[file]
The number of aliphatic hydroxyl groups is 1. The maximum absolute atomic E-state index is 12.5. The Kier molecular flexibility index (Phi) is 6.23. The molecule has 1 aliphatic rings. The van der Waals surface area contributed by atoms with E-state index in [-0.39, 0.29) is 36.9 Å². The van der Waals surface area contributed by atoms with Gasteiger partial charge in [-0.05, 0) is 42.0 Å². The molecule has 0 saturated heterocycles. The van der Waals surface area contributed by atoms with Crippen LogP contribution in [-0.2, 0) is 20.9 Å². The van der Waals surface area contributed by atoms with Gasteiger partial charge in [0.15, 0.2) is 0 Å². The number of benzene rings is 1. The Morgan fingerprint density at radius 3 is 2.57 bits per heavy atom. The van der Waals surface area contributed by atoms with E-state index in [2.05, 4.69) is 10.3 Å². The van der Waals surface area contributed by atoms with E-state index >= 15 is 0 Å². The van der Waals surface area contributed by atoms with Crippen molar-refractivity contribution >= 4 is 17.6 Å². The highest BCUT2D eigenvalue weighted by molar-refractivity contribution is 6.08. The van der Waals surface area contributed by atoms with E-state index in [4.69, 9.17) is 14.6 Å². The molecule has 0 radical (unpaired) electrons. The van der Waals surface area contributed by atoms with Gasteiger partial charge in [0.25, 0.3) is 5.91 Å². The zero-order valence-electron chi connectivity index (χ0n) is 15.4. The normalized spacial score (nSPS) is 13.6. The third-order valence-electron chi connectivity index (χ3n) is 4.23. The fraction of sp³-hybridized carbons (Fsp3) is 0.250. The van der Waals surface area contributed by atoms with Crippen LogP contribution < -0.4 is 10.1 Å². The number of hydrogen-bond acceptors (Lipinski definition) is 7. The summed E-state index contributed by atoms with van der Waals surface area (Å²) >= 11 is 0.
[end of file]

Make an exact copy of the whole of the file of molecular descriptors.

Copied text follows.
The number of aliphatic hydroxyl groups is 1. The maximum absolute atomic E-state index is 12.5. The Kier molecular flexibility index (Phi) is 6.23. The molecule has 1 aliphatic rings. The van der Waals surface area contributed by atoms with E-state index in [-0.39, 0.29) is 36.9 Å². The van der Waals surface area contributed by atoms with Gasteiger partial charge in [-0.05, 0) is 42.0 Å². The molecule has 0 saturated heterocycles. The van der Waals surface area contributed by atoms with Crippen LogP contribution in [-0.2, 0) is 20.9 Å². The van der Waals surface area contributed by atoms with Gasteiger partial charge in [0.15, 0.2) is 0 Å². The number of benzene rings is 1. The Morgan fingerprint density at radius 3 is 2.57 bits per heavy atom. The van der Waals surface area contributed by atoms with E-state index in [2.05, 4.69) is 10.3 Å². The van der Waals surface area contributed by atoms with E-state index >= 15 is 0 Å². The van der Waals surface area contributed by atoms with Crippen molar-refractivity contribution >= 4 is 17.6 Å². The highest BCUT2D eigenvalue weighted by molar-refractivity contribution is 6.08. The van der Waals surface area contributed by atoms with E-state index in [4.69, 9.17) is 14.6 Å². The molecule has 0 radical (unpaired) electrons. The van der Waals surface area contributed by atoms with Gasteiger partial charge in [0.25, 0.3) is 5.91 Å². The zero-order valence-electron chi connectivity index (χ0n) is 15.4. The normalized spacial score (nSPS) is 13.6. The third-order valence-electron chi connectivity index (χ3n) is 4.23. The fraction of sp³-hybridized carbons (Fsp3) is 0.250. The van der Waals surface area contributed by atoms with Crippen LogP contribution < -0.4 is 10.1 Å². The number of hydrogen-bond acceptors (Lipinski definition) is 7. The summed E-state index contributed by atoms with van der Waals surface area (Å²) >= 11 is 0.